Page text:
Points of Reflection
Salvador Dali's "Autumnal Cannibalism" (1936)
1. do the joint acts of cannibalism depicted here appear violent and destructive, or harmonious and mutually satisfying?
2. have you ever felt the desire to, metaphorically speaking, consume another person--to somehow unite yourself with her/him at a profoundly physical and emotional level? (I'm not, of course, referring to the psychotic desire to tear off someone's flesh and watch them bleed, or to otherwise harm them.)
3. which of the actual foods depicted in this painting appears the most appetizing?
4. does realizing that Dali created this work after the outbreak of the Spanish Civil War in 1936 dramatically alter your understanding of the work?
5. the apple balanced on one of the figures heads alludes to the legend of Swiss folk hero William Tell, in which Tell is made to shoot at an apple on his son's head by the local Austrian authorities--his punishment for not bowing to the centrally located hat of the current Vogt of Altdorf. Why might Dali have included this particular symbol in this painting?
6. Dali wrote of this painting, "“These Iberian [Spanish & Portguese] beings devouring each other in the autumn express the pathos of civil war considered as a phenomenon of natural history, as distinct from Picasso, who considered it a political [phenomenon.]” Do you agree that the desire to "devour" one another is instinctual in humans?
D. H. Lawrence's "New Eve and Old Adam" (1913, 1914; 1934), 96-121
1. Lawrence's narrator suggests that the battle royale between Peter and Paula Moest resembles that fought by many other married couples (96)? Do you agree that the conflict has a familiar feel to it?
2. what role does sex play in this conflict (99 mid-bot, 102 top-mid, 103 top, 105 mid, 106 top-mid, etc.)?
3. is Paula's furious improvising on the piano symbolic of anything in particular (101 top)?
4. Paula accuses Peter of not letting himself love her (101 bot), and Peter is convinced that he does (116 bot). Whose perspective seems more fully validated by the story as a whole?
5. why does Paula repeatedly ask for "peace" and "rest" (102 bot, 105 bot, 106 mid)?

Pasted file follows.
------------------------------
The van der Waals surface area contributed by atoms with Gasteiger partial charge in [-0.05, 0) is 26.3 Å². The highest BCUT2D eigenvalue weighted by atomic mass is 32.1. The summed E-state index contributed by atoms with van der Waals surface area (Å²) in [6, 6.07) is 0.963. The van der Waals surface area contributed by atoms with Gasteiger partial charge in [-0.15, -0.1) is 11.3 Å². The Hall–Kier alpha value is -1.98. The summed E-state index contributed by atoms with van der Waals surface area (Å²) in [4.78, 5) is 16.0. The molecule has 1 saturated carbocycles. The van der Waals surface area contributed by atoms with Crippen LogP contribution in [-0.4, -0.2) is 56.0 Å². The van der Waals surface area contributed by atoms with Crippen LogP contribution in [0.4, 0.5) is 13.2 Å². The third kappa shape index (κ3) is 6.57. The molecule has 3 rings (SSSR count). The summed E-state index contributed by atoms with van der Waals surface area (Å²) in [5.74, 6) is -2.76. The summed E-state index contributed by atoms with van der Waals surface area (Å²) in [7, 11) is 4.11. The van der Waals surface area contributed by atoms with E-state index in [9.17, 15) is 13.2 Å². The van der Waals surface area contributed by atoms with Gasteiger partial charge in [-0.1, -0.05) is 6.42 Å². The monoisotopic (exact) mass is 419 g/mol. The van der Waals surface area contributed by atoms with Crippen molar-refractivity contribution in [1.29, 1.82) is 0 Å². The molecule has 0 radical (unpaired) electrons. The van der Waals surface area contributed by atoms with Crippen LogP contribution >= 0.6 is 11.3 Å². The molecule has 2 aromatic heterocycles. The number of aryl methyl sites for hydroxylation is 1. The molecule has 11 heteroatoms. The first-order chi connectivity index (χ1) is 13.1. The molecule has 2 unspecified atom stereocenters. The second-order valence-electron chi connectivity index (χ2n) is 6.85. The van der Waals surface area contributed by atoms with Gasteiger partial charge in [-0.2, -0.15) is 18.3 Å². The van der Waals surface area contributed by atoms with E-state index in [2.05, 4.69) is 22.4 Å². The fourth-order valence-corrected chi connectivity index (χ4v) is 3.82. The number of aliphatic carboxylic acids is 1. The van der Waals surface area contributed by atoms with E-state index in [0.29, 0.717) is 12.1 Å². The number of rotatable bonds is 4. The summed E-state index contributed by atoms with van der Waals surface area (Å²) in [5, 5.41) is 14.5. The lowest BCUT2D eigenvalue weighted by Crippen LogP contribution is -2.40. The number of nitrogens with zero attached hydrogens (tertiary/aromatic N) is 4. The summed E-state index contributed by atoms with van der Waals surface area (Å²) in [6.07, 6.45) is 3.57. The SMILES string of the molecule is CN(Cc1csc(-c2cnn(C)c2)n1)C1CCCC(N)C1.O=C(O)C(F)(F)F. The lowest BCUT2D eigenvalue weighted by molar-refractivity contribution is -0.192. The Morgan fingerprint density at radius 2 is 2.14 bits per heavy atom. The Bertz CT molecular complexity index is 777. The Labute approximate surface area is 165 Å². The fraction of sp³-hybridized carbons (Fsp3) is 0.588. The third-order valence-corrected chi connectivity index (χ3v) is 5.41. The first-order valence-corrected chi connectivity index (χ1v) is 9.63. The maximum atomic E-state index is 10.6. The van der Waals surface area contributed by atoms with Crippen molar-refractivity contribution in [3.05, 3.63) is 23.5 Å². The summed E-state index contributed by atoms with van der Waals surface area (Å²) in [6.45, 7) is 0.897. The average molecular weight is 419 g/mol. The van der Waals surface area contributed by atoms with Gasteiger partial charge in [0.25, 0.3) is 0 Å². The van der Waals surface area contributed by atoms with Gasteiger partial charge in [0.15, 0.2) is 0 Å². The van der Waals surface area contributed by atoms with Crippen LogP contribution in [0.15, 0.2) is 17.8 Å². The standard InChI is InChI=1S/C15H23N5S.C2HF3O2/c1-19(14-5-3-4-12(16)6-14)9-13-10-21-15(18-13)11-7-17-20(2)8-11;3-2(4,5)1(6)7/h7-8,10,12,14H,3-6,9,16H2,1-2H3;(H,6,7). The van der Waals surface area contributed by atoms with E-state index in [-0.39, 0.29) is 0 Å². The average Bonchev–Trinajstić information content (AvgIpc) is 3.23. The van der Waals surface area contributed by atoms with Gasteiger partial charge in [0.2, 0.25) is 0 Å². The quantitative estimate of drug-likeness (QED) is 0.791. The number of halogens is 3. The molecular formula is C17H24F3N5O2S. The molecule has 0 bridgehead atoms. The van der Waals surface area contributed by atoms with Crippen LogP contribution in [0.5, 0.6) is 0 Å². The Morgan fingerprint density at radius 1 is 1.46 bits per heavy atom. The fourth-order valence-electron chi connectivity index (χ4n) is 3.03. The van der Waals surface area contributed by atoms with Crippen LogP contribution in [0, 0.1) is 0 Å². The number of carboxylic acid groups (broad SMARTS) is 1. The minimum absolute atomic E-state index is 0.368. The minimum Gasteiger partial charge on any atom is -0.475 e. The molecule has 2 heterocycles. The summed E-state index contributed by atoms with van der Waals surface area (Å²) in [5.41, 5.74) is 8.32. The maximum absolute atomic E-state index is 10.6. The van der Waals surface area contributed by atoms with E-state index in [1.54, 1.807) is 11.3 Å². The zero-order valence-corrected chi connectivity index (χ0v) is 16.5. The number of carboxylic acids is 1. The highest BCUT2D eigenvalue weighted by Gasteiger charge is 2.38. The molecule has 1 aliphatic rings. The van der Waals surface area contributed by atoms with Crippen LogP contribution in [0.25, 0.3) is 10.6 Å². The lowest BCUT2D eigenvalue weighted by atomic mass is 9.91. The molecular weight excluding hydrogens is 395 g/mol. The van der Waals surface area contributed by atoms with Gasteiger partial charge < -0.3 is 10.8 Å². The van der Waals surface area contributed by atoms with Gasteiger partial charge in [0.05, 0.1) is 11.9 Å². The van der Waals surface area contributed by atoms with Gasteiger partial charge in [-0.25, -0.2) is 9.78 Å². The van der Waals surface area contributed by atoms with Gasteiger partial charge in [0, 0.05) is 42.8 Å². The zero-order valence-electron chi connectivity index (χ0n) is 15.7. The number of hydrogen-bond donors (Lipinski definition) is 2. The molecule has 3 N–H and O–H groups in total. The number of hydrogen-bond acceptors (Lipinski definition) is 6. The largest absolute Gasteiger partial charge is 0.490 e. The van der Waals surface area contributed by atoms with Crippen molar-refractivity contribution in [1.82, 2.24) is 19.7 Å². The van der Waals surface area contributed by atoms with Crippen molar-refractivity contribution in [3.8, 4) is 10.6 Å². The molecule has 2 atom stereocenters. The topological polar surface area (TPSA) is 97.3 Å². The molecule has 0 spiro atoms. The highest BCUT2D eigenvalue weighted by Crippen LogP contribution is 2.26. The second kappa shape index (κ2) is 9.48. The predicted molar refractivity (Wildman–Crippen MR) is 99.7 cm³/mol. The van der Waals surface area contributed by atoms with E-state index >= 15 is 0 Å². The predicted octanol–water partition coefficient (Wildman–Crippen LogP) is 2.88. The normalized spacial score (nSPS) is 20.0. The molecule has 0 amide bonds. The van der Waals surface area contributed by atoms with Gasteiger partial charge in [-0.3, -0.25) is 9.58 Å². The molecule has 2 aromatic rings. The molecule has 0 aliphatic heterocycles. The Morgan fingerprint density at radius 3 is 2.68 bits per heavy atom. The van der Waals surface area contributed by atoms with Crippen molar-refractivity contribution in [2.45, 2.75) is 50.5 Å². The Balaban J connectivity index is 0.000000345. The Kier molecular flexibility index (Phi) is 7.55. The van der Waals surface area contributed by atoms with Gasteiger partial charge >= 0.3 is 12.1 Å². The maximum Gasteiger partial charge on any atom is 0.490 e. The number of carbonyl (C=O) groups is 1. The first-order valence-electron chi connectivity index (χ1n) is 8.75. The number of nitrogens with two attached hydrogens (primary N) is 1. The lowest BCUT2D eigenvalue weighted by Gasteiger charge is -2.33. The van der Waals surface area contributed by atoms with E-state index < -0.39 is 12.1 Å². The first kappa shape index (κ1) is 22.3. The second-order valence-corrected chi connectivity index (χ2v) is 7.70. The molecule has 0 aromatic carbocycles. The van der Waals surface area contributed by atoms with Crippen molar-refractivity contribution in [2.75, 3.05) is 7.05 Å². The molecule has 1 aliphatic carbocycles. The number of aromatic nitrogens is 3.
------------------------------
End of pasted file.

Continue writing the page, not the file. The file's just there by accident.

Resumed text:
6. is Peter's notion that his wife does not have "any real personal life, separate from himself" (106 bot) consistent with Biblical principles?
7. the narrator reveals to the reader a number of truths about Peter that remain obscured from the character himself (108 top, 109 bot). Is Peter's ignorance a function of choice, or fate?
8. why might Lawrence's narrator use the word "elemental" when describing this couple's conflict (97 mid), as well as Peter's blood instinct (108 mid) and "physical soul" (109 bot)?
9. this tale delineates carefully between Peter's conscious thoughts and his deeper self (108 bot, 109 mid-bot), suggesting that the two rarely intersect. Is this the root of Peter's problem?
10. why is Peter so uncomfortable with Paula's attention to their neighbor, Richard Moest (112-13)?
11. how accurate are Peter's assumptions about Paula's thoughts and motivations? Consider, for instance, his unspoken certainty that she saw him as a "mission," and that now she's interested in opening her heart to others and treating them similarly (113 mid, 113 bot, 121 mid).
12. does the epiphany which Peter experiences on pages 116-17 lead to positive action and a lasting transformation?
13. does the phrase "but it was too complicated and difficult" (117 mid) emerge from Peter's head or the narrator's? Consider the similar, but more ubiquitous phrase "he could not understand" (106, 118, etc.) in the same light--is this an objective observation of the narrator, or self-justification from Peter? Why is the reader's (your) decision about these two phrases' origins so important?
14. who initiates touch in order to move towards reconciliation, Paula or Peter (117)?
15. what is Peter actually asking Paula when he haltingly quotes the Bible, saying "'Flesh of my flesh . . . Will you . . . a wife . . .?'" (120 mid)? Is his question at this moment related to her epistolary accusation three months later (120-21)?
"The Blind Man" (1918; 1920), 199-219
1. do the Pervins find it easier or more difficult to be happy and satisfied in their marriage, once Maurice has been blinded on the battlefield?
2. how does the introduction of this disability into their relationship affect their sociability with others?
3. why does the impending advent of a child present such a crisis for Isabel? What is her primary concern?
4. what two types of intelligence does Lawrence identify in his descriptions of Maurice Pervin and Isabel's old friend Bertie Reid, and which of these two men has a greater helping of each type of intelligence (201)?
5. do you think it right for Isabel to discontinue her friendship with Bertie (for two years) since her husband does not like him (202)?
6. how does being temporarily "blind," as it were, affect emotionally as she waits for her husband in the barn (205-206)?
7. what do you think Lawrence means by the clause "She did not look at his blindness" (207)?
8. does the vision impaired Maurice Pervin experience his environment as distant and inaccessible (208)?
9. what is the source of the chaos (209) which Maurice occasionally finds stirring within him (209-10)?
10. why is Berti, who is 3-4 yrs older than his distant cousin Isabel, still unmarried (212-13)?
11. both Maurie and Isabel prove rather inexact and vague when trying to describe what it is that takes the place of "the bothering" and "activity" associated with sight (213-14). Can you figure out this "something" which is "strong and immediate," "rich, almost splendid" to which they're alluding (214)?
12. why is Bertie so uncomfortable with the exchange of face touching shared by Maurice and himself? Why does he feel so violated (217-18)?
13. is Maurice wrong in his repeated assertion that he and Bertie now "'know each other,'" that they have become friends (218-19)?
"Autumnal Cannibalism" (1936)
Dr. Paul Marchbanks